Sunday, May 4, 2008

Aparagus in Sevananda's Co-Options Newsletter

Check out the article about asparagus I wrote for the May issue of Sevananda's Co-Options Newsletter. Enjoy.

Look, Asparagus!! -- by Chef Asata Reid

Now that spring has sprung, all kinds of lovely produce is on hand. During this time of plenty -- filled with tender peas, beautiful sprouts and baby lettuces, and the first wild mushroom crops of the year -- one vegetable in particular is a welcome addition to my shopping cart: asparagus.

There was a time when asparagus wasn’t available year ’round -- especially organically grown asparagus. But these days even the mega-markets stock asparagus 12 months a year, even if it’s flown in from South America, which makes for one big carbon footprint and prices over $4 a bunch. Yikes!

Locally, it’s available during thespring from Georgia farms, such as Cowgirl City Ranch located about 15 minutes south of Atlanta in Tyrone, and Locally Grown Cooperative in Athens.

The popularity of asparagus dates back to ancient Egypt, where it spread across north Africa and into Europe. Asparagus likes sandy, salty soil, which makes asparagus beds less than ideal for companion planting with the exception of a lovely friend to pair with both in the garden and on the plate -- the tomato, which repels asparagus beetles. In return, asparagus may ward off root nematodes that are attracted to tomato plants. Growing asparagus has other challenges in establishing prolific beds. The crown, which is planted below ground, may take up to three years before it starts to send up the tender, edible shoots. But once a bed is established, this perennial member of the lily family can continue to produce for nearly two decades. Asparagus has diuretic properties and the rhizomes and roots have been used to treat urinary issues. Historically, it has also been used to reduce inflammation linked to rheumatism and arthritis. The vegetable is a good source of folic acid, potassium, fiber and the amino acid asparagines, and it carries high doses of vitamins K, A and C.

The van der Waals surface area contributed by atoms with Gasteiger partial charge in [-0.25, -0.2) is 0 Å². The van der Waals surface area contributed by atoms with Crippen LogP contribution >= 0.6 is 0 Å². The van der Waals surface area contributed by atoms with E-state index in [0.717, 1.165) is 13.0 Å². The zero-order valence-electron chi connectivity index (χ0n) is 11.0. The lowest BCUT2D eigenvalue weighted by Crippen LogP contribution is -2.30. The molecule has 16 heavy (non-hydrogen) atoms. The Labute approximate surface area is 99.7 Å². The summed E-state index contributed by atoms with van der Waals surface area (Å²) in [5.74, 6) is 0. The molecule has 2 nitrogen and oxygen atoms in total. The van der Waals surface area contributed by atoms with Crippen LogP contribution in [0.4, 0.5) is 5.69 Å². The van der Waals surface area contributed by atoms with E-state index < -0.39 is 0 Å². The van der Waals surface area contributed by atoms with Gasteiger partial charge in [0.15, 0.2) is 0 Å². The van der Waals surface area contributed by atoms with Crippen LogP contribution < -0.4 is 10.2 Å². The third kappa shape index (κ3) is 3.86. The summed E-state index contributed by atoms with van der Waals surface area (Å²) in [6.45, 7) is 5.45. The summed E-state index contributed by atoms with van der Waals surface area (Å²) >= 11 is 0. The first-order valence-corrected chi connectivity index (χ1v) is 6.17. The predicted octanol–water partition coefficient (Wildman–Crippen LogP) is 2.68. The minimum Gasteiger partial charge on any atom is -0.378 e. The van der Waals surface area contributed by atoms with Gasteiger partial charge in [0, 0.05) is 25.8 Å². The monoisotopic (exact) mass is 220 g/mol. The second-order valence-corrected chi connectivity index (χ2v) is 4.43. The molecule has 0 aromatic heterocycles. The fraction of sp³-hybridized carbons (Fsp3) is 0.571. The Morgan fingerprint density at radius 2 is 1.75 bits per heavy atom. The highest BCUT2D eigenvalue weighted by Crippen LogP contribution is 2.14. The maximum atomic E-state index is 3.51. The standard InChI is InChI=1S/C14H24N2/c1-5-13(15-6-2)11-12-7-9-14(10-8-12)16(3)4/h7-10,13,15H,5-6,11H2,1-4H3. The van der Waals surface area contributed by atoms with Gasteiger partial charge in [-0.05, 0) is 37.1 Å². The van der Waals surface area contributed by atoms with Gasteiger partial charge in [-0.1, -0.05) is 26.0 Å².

Asparagus also provides an indigestible, and therefore diabetic-friendly, carbohydrate called inulin which feed the “good flora” Bifidobacteria and Lactobacilli in our digestive tracts.

Choose bunches with straight, slim stems, and tightly closed, dark-green or purple “flowers” at the tip. Cut off the woody base or on slim stems, shave off the fibrous tip with a peeler. To store asparagus, wrap the end in a damp paper towel and stand upright. Use within two or three days for best results.

I’m excited to see the return of local asparagus. It pairs so well with almost all other spring produce: baby beets, the first vine-ripened tomatoes, pattypan squash, zucchini, and morel mushrooms. In fact, tossing some asparagus, cooked or raw, into a dish instantly evokes the need for dining alfresco and enjoying the balmy weather. Asparagus cooks very quickly so it’s a perfect side dish for last-minute meals. And its crispy, tender texture can make a rice or pasta dish more interesting and nutritious. Asparagus loves aromatics like garlic, leeks and shallots, and it holds up very nicely to citrus notes like lemon. To boost the protein power of asparagus, sauté it with sesame seeds, top steamed asparagus with shaved parmesan cheese, or serve with eggs in an omelet or quiche. Try serving asparagus tips to the kids to dip into hummus or dressings along with their usual carrot sticks and broccoli tops.

Chef Asata Reid teaches the Natural Foods Series offered monthly at Sevananda, where she has been a member since 2006. Through her Atlanta-based company, Life Chef, she leads cooking classes and healthy food seminars, and discusses all things food-related at

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